A third habitat type used heavily by largemouths and Kentuckies during the hot weather period is humps and islands. The fish orient themselves along these bottom features in the band of water that is comfortable for them and where oxygen levels are suitable.
Sometimes big bass will suspend on submerged cover that on the surface appears to be out in the middle of nowhere. They use river and creek channels to move from spot to spot, so a hump or a stumpbed found just off a channel cut is a good place for bass to loaf around during the day. At night, bass are more likely to move up onto a feeding flat in 10 feet or less of water to find another source of cover.
Other summer bass-fishing tactics include looking for downed trees along banks that extend out into the lake. Work the cover from the shoreline out to the end of the blowdown. A big spinnerbait is good for up-close work to visible cover, while a worm or jig might be a good choice for cover that's 8 to 12 feet down.
Fishing slides and downed timber along the Land Between The Lakes bank are super spots to find smallmouths on summer nights, as well. Rocky points are also a hangout for smallies, as are riprapped areas around marinas and other spots with chunk rock and or pea-gravel that run out into the water a little ways.
A spinnerbait, skirted jig with a curlytail of some sort or a pork chunk lilting along behind it, gives a good impression of a crawfish or injured baitfish as it flitters down over the rocks or around tree limbs. Any nearby smallmouth will likely hammer it. Sometimes just hopping a jig, or a worm along a bank where a channel drop is near, picks up bass that have moved into the shallower areas at night to feed. Keep an eye out for where baitfish are located, and spend some time fishing there. Sooner or later, a bass will cruise by looking for a meal.
A final type of cover summer bass use frequently is a ditch line or an old roadbed that runs out a point, or creates an impression on what is otherwise a flat bottom. If you can locate a groove or a cut that has some stumps or fallen logs along it, running a crankbait through that corridor is a good way to catch fish.
Lots of times, they will just be laying in there, waiting for an easy meal. When it swims or twitches by, they run up fast, grab it and return back to their spot.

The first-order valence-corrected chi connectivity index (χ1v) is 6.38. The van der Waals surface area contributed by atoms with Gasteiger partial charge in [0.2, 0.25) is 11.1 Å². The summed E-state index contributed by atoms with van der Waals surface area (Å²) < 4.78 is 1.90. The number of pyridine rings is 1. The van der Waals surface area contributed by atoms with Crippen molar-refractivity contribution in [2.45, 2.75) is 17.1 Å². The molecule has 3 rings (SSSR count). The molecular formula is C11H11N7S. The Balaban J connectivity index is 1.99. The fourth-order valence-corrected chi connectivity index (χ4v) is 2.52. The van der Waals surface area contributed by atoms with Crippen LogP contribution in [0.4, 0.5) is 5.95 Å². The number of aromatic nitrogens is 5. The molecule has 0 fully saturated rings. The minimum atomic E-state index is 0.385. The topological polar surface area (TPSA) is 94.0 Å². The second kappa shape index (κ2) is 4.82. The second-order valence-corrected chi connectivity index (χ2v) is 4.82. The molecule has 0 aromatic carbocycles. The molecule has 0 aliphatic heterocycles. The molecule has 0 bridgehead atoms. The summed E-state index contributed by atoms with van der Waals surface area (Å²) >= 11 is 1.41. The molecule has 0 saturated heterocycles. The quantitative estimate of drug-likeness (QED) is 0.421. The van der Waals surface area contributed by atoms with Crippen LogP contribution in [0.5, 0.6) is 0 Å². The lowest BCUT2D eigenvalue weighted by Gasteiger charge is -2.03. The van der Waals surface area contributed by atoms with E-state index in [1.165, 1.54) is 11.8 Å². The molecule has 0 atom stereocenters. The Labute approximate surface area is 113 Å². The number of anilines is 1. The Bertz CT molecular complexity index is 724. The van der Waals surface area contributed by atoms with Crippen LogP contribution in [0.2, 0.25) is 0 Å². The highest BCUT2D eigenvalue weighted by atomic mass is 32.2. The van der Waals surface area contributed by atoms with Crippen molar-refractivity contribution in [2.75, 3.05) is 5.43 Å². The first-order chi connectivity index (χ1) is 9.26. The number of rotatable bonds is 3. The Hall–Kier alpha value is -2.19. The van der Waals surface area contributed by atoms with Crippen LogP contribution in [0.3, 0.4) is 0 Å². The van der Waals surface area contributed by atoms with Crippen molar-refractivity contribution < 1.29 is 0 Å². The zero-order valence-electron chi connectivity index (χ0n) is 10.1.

If you're looking for some Kentucky bass action, keep an eye open for surface baitfish activity. Kentucky bass are an aggressive species, and often seem to have less aversion and sometimes no aversion to going anywhere, and going at it hard, to get a meal. They chase and corner shad in against a bank or the back of a cove, and will sometimes be found in open water in big groups giving a school of minnows a good measure of fright.
Small spinnerbaits with a lot of flash get spotted bass attention routinely, especially if allowed to fall down through a bunch of baitfish as if hurt. Occasionally, Kentucky bass will get in the jumps in the depths of summer and smack small topwaters jerked around on the surface where you see minnows dimpling the surface.
Regardless of which type of bass fishing you prefer, or if it doesn't matter to you, Kentucky Lake is going to be a tough act to beat this summer for all three species. According to tournament records, many five-fish limit events are requiring more than 20 pounds to win on this reservoir. Some anglers are weighing in largemouths over 8 pounds and smallmouths in the 7-pound range.
Not only is the temperature hot down in west Kentucky in July, but so is this lake for bas
s fishing. As the biologist for the lake noted, catches of 15-inch and better bass should be on the upswing as the year progresses. Be sure to include Kentucky Lake on your list of trips this summer. Try some of these suggested tactics and see what winds up in your livewell!